I wasn’t going to write about this, the potential book deal, PBD for short, that’s been pulsing in the back of my mind for weeks now, flaring up here and there during quiet moments or simmering on the back burner when I’ve been distracted by out-of-town visitors. But there are no distractions now. The visitors have departed. The carcass of leftover turkey has been picked clean. Yesterday I threw out the remaining plop of congealed stuffing because no one in my family could bear to look at it anymore. Today hubby is at work, and children are at school, and I am back in my office/guest room and there is nothing much to do but THINK about the PBD while at the same time trying NOT to THINK about it.
I wasn’t going to write about this because I have the niggling, superstitious feeling that writing about a possible dream-come-true may jinx, curse, doom (insert you negative verb here) the whole thing and I will be left looking like a fool/hopeless dreamer/naïve beginner. It seems silly to talk about something that hasn’t happened and possibly won’t happen. Don’t count your chickens, etc. So I was going to wait and not discuss it and then if/when IT happened, I could just burst out with the good news and cry happy tears on my keyboard and say thankyouverymuch to my supporters, yadda yadda ya.
But I started this blog because I wanted to create a picture of what life is like for an unpublished, persevering writer. I envisioned a person like the Me of fifteen years ago reading it, a person just starting on the journey and not knowing what she is getting into. And I think that person should know what it feels like at this point, when there is a PBD glimmering just ahead.
It feels like you're a nervous, pessimistic wreck.
I’ve heard stories from people, writers who came soooo close and then watched their chances slip away. I can imagine what this feels like. I was putzing around the grocery store the other day and I had a vivid flash of myself getting the call, but it wasn’t the one where your agent tells you there’s an offer on your book, it was the call where she says they changed their minds. Actually, this would probably happen in an email now that I think about it. Which is why I dread opening mine lately. In the supermarket I let the whole vision unfold. My few minutes of frustrated tears. My day or two shuffling around the house wearily wondering if I should just quit for good. The well-meaning reactions of family and friends. (They’re comforting yet also sort of like, yeah, that sucks, but did you really think this was going to happen to you?) And then I saw myself plunked out in my office opening up a new file and starting another book. Because that’s what I do in the face of rejection. I write. This whole vision flashed at me in the grocery store aisles and I went through the entire gamut of emotions and came to the check-out feeling completely fine. It hit me that I know exactly how I’d react because rejection and failure have happened to me before. Been there. Done that. I keep writing anyway.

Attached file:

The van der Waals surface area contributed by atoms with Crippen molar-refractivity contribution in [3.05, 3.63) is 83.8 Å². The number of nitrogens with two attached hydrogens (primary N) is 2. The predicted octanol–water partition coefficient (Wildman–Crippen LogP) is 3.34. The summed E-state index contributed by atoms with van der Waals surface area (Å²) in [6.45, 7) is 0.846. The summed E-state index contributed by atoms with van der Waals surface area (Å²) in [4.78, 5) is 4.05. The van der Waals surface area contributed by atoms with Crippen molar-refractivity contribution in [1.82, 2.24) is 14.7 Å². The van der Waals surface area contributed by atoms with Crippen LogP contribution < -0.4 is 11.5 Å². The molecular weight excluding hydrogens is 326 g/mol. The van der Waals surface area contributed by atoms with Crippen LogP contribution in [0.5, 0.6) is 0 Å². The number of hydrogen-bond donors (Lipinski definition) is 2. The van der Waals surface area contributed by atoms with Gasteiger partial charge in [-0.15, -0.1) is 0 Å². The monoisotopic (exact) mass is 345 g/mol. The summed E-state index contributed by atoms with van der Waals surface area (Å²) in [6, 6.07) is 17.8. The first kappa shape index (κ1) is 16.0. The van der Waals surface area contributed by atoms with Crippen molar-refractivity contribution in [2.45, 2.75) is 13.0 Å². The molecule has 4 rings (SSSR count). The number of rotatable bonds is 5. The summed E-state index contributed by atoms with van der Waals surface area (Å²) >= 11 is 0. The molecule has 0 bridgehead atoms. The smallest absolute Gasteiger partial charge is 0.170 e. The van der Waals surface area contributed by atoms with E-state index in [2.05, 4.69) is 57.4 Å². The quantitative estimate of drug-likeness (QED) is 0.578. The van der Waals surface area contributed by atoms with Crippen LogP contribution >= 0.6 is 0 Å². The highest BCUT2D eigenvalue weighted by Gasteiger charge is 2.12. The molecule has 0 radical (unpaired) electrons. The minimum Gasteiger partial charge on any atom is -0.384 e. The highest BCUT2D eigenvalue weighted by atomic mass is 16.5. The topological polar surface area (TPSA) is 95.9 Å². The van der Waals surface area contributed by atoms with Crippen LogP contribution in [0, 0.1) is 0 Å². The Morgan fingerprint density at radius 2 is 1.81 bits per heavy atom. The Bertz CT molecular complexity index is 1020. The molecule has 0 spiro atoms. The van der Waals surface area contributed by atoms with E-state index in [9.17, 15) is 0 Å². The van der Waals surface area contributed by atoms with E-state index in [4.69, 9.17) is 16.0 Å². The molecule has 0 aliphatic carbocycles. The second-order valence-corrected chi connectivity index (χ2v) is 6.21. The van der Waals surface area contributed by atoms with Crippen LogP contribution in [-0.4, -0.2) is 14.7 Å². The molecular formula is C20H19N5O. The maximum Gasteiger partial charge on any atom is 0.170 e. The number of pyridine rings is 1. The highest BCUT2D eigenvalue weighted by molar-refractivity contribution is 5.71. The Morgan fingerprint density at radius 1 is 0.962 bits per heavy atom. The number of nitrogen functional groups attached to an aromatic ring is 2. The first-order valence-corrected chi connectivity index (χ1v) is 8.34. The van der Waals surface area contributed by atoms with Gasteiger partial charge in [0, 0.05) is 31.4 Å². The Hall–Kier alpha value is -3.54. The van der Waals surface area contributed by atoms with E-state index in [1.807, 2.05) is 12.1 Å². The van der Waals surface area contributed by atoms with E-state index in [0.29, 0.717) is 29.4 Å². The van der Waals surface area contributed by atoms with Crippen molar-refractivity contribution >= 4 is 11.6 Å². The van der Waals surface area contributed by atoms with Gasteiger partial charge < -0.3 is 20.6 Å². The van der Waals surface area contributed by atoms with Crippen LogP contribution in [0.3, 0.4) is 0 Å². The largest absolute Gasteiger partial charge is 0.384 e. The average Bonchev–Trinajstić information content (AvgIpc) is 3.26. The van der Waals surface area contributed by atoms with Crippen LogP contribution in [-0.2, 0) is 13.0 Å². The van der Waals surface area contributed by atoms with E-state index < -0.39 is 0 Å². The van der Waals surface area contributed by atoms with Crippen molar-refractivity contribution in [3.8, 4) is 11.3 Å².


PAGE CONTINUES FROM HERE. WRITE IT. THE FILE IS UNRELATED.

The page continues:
But success. Now that is something I have no real experience with.
Seemingly pointless digression: Last year my son got cut from the lacrosse team at his school. It was a very discouraging experience for him, to put it mildly. He’d worked hard, attended grueling practices, done all of the things the coach suggested to get better. The way they tell the kids if they made the team or not is they have all of them come to the gym and then the coaches call each kid in one by one to have a little talk. It seems excruciating to me, that wait out there in the gym, the guys all looking at each other and wondering who’s in and who’s not. But my son told me the moment the coach called his name wasn’t too bad. It was the moment when he still had a chance to be on the team, so there was this feeling of expectation and possibility and hope and he could see himself in the uniform and running out onto the field in front of the cheering fans.
He got cut. But that moment right before he found out was the closest he was going to be to being on the team so he let his dream in and he basked in it.
I have no idea what’s going to happen with the book deal, but at this moment I think I’ll bask in its potential glory. And I promise from now on I’ll share every gory and/or delicious detail with you.